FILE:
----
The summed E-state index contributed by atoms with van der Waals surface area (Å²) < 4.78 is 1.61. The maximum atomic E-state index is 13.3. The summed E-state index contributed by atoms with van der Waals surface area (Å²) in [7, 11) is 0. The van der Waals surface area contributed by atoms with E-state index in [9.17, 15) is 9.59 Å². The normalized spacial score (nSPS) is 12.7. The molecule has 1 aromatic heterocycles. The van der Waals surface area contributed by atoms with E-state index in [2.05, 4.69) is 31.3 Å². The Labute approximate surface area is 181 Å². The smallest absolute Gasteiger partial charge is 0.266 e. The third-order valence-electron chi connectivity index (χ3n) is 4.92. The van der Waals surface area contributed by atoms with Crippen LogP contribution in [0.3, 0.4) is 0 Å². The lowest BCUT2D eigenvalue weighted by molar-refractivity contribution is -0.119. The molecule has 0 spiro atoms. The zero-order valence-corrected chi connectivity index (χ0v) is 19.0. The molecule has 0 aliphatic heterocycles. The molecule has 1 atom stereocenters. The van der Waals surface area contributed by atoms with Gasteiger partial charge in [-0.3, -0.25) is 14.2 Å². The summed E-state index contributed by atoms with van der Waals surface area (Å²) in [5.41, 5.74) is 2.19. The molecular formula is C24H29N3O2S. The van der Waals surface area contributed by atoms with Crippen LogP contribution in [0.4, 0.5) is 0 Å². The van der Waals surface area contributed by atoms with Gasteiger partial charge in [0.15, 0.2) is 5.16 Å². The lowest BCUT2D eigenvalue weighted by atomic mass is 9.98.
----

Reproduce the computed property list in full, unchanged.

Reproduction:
The summed E-state index contributed by atoms with van der Waals surface area (Å²) < 4.78 is 1.61. The maximum atomic E-state index is 13.3. The summed E-state index contributed by atoms with van der Waals surface area (Å²) in [7, 11) is 0. The van der Waals surface area contributed by atoms with E-state index in [9.17, 15) is 9.59 Å². The normalized spacial score (nSPS) is 12.7. The molecule has 1 aromatic heterocycles. The van der Waals surface area contributed by atoms with E-state index in [2.05, 4.69) is 31.3 Å². The Labute approximate surface area is 181 Å². The smallest absolute Gasteiger partial charge is 0.266 e. The third-order valence-electron chi connectivity index (χ3n) is 4.92. The van der Waals surface area contributed by atoms with Crippen LogP contribution in [0.3, 0.4) is 0 Å². The lowest BCUT2D eigenvalue weighted by molar-refractivity contribution is -0.119. The molecule has 0 spiro atoms. The zero-order valence-corrected chi connectivity index (χ0v) is 19.0. The molecule has 0 aliphatic heterocycles. The molecule has 1 atom stereocenters. The van der Waals surface area contributed by atoms with Gasteiger partial charge in [-0.3, -0.25) is 14.2 Å². The summed E-state index contributed by atoms with van der Waals surface area (Å²) in [5.41, 5.74) is 2.19. The molecular formula is C24H29N3O2S. The van der Waals surface area contributed by atoms with Crippen LogP contribution in [0.4, 0.5) is 0 Å². The van der Waals surface area contributed by atoms with Gasteiger partial charge in [0.15, 0.2) is 5.16 Å². The lowest BCUT2D eigenvalue weighted by atomic mass is 9.98.